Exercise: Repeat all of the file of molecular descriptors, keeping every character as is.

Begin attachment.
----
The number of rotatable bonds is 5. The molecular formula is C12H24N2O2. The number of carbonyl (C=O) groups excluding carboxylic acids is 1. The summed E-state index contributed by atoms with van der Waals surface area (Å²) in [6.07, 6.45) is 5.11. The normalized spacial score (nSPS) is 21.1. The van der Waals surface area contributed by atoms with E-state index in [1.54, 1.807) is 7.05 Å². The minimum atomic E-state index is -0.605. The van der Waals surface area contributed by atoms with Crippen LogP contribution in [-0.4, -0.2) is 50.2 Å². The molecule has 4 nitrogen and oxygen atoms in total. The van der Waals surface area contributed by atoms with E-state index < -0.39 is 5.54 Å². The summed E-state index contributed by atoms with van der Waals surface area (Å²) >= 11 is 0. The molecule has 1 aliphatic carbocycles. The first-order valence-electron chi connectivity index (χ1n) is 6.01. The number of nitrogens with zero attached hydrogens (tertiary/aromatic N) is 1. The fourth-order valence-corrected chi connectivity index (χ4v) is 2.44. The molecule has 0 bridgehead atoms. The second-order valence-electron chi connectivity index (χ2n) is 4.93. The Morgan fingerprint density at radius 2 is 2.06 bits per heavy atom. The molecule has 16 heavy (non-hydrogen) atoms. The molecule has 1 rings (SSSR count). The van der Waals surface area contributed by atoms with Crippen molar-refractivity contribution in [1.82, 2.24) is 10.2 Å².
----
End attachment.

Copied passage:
The number of rotatable bonds is 5. The molecular formula is C12H24N2O2. The number of carbonyl (C=O) groups excluding carboxylic acids is 1. The summed E-state index contributed by atoms with van der Waals surface area (Å²) in [6.07, 6.45) is 5.11. The normalized spacial score (nSPS) is 21.1. The van der Waals surface area contributed by atoms with E-state index in [1.54, 1.807) is 7.05 Å². The minimum atomic E-state index is -0.605. The van der Waals surface area contributed by atoms with Crippen LogP contribution in [-0.4, -0.2) is 50.2 Å². The molecule has 4 nitrogen and oxygen atoms in total. The van der Waals surface area contributed by atoms with E-state index < -0.39 is 5.54 Å². The summed E-state index contributed by atoms with van der Waals surface area (Å²) >= 11 is 0. The molecule has 1 aliphatic carbocycles. The first-order valence-electron chi connectivity index (χ1n) is 6.01. The number of nitrogens with zero attached hydrogens (tertiary/aromatic N) is 1. The fourth-order valence-corrected chi connectivity index (χ4v) is 2.44. The molecule has 0 bridgehead atoms. The second-order valence-electron chi connectivity index (χ2n) is 4.93. The Morgan fingerprint density at radius 2 is 2.06 bits per heavy atom. The molecule has 16 heavy (non-hydrogen) atoms. The molecule has 1 rings (SSSR count). The van der Waals surface area contributed by atoms with Crippen molar-refractivity contribution in [1.82, 2.24) is 10.2 Å².